This paper explores the economy, the health status, and particularly the issue of food sovereignty of Garden Hill First Nation (GHFN), a remote community located 610 kilometers northeast of Winnipeg, Manitoba. Similar to many northern communities, in GHFN the history of colonialism, assimilation and the legacy of residential schools have shaped the egregious conditions of poverty that many on-reserve residents struggle with every day. GHFN’s formal economy is under-developed and among many other poverty-related issues the residents are confronted with high rates of unemployment, a housing crisis and high food prices. Moreover, the loss of culture and often ties with family have made it extremely difficult for the new generation to preserve traditional livelihoods that focus on hunting, fishing and gathering, this way undermining the community’s autonomy in providing food to its residents.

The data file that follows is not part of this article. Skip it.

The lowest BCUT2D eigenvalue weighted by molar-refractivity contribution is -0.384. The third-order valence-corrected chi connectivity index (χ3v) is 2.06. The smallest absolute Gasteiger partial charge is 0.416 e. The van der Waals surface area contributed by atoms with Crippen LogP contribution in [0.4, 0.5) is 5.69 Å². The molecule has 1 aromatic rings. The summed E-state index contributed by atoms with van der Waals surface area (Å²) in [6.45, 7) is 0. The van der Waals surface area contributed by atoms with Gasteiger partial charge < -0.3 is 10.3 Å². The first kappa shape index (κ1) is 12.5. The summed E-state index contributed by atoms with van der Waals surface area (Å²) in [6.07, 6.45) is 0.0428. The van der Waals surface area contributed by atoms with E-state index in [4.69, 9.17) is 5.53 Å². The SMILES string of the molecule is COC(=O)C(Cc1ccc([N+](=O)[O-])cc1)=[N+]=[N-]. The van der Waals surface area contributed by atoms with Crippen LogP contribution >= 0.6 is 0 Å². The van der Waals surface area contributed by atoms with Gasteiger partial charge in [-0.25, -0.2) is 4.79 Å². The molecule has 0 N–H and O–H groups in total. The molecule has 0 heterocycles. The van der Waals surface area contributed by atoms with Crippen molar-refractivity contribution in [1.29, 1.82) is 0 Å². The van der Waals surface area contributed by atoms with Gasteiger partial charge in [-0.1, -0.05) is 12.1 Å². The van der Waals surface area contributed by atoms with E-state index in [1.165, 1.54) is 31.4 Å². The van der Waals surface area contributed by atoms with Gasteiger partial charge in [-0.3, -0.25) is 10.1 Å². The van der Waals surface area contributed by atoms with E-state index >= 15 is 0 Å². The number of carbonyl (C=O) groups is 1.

In this paper the economic and health profile of the community, including the amount of government spending on diabetes and welfare will be presented. By putting Meechim Inc. in the context of the community’s economic and health problems and needs, the SE’s goals (reduce diabetes, create more jobs) will be assessed. Moreover, the enterprise’s funding structure, governance, community engagement, administrative, financial and other barriers will be discussed. The potential of Meechim Inc. to pave the road towards food sovereignty and self-reliance will be examined.
Grant: Partnering for Change: Community-Based Solutions for Aboriginal and Inner-City Poverty - 2012-2019
Category: Community Economic Development